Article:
Revisiting a proposal to deter bankers from assisting oppressive regimes
Jehangir Pocha, CEO and Editor-in-chief of NewsX TV, New Delhi, writes:
In 2005, Harvard’s Michael Kremer and Seema Jayachandran of Northwestern University came up with a simple and neat solution to one of the world’s greatest economic problems – crushing national debt. Jayachandran and Kremer call it odious debt. Yes, unnecessarily literate, even archaic. But that’s how academics show their muscle.
Relevant seven years later: Ask any Greek. Or Italian. Or American . . .
Kremer and Jayachandran, who are also Fellows at the Center for Global Development in Washington, have rightly identified excessive debt as one of the central reasons nations are forced to cut social services and public spending. Ask any Greek. Or Italian. Or American.
The larger problem, as Jayachandran and Kremer point out, is that often a nation’s debt is run up under circumstances that are morally cumbersome, if not reprehensible. In such cases, they ask, isn’t it only fair to cancel such debt?
Is Iraq really liberated if its people are still chained to the debts of their oppressor?
Consider Iraq. Should Iraqi citizens who suffered and toiled under Saddam now have to suffer and toil to pay off the debts the dictator accumulated to buy his (Western) weapons and build his palaces? Is Iraq really liberated if its people are still chained to the debts of their oppressor?
Take South Africa. The apartheid regime took $23 billion in loans from Western banks, most of which was spent on the white population, save that which was spent on policing and terrorising the blacks. How is it acceptable or fair at any level to now ask black South Africans to repay this debt?
This is now the situation that faces much of the Arab world, as well as several Latin American, Asian and African countries.
Jayachandran and Kremer say it is time the world formulated a legal response to such “odious debts” brought on by war, dictators and such exceptional circumstances.
The argument is not new, but until now one had found a way to avoid the moral hazard inherent in such a move. After all, no matter how morally compelling the argument for cancelling odious debt, there is always the danger that some governments will mis-use it.
Bankers in London, New York, Zurich, and Paris line up to lend oppressive regimes money – at extortionate rates
This is where Kremer’s and Jayachandran’s genius shows up. Their proposal is as simple as it is great. They propose that whenever the international community identifies any particular regime or ruler as a pariah or illegitimate, it should also declare that any and all future contracts with that regime/ruler would be non-transferable to the state.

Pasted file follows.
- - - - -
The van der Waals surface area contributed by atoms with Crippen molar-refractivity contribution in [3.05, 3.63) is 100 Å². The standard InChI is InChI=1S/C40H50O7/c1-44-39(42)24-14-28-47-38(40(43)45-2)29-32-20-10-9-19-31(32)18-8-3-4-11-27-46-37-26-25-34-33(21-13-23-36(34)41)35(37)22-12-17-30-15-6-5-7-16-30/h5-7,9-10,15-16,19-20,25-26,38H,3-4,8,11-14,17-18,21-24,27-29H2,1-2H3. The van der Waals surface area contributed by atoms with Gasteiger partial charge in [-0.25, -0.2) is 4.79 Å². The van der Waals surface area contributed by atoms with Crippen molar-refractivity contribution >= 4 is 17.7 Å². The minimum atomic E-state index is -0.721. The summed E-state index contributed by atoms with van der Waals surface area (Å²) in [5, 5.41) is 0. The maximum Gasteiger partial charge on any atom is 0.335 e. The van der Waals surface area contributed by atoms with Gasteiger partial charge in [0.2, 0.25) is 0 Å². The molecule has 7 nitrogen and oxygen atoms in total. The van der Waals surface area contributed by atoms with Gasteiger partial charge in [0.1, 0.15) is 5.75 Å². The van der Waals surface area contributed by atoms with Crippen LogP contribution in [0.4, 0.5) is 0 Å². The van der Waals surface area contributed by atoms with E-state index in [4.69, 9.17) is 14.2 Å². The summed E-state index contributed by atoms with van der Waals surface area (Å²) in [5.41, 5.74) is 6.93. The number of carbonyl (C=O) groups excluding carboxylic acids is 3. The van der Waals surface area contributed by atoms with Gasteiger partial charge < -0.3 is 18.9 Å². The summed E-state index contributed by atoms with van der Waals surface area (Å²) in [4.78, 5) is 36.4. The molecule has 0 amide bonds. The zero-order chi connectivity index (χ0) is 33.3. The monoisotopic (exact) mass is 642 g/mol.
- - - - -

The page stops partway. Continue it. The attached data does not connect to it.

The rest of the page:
For example, if President Assad dictatorship in Syria was declared a pariah government, any money lent to Assad’s regime would automatically lapse if the regime was toppled. Assad’s debt would not pass on to the Syrian state that would succeed his tyranny.
This is essential to control sleazy bankers. When nations become pariahs, their aid and trade dry up. So bankers with addresses in London, New York, Zurich, and Paris line up to lend them money – at extortionist rates of course. The bankers become the pariah regime’s lifeline, often extending its lifespan – and the misery it speads – by decades.
Bankers don’t care much for human rights. But they do care for profit.
So whereas they once felt smug in the knowledge that their loans to dictators would have to be returned by their people, Jayachandran’s and Kremer’s proposal would make them think twice about funding dictators.
Without this funding, dictators and rogue regimes across the world would be squeezed and probably (or least hopefully) have their end hastened. Even support to dictators not yet declared rogues simply because they serve Western purposes, like Saddam Hussein in the 1980s, will find it hard to raise money because bankers will never be sure when the tables will turn and an ally become the enemy, like Saddam in the 1990s.
The work of Professor Jayachandran and Kremer could substantially change the world if their idea is adopted widely. Not only would it make Western bankers wary of bankrolling tyrants, it would allow newly liberated countries and people the freedom to start their new lives with a clean slate.
Read the paper here.
Read Jehangir Pocha’s blog here.
Posted on July 17, 2012, in Banking and finance, Conflict of interest, Corporate political nexus, Democracy undermined, Vested interests and tagged Iraq, Jehangir Pocha, Mankers in London New York Zurich and Paris, Michael Kremer, Odious debt, Seema Jayachandran, South Africa, Syria. Bookmark the permalink. Leave a comment.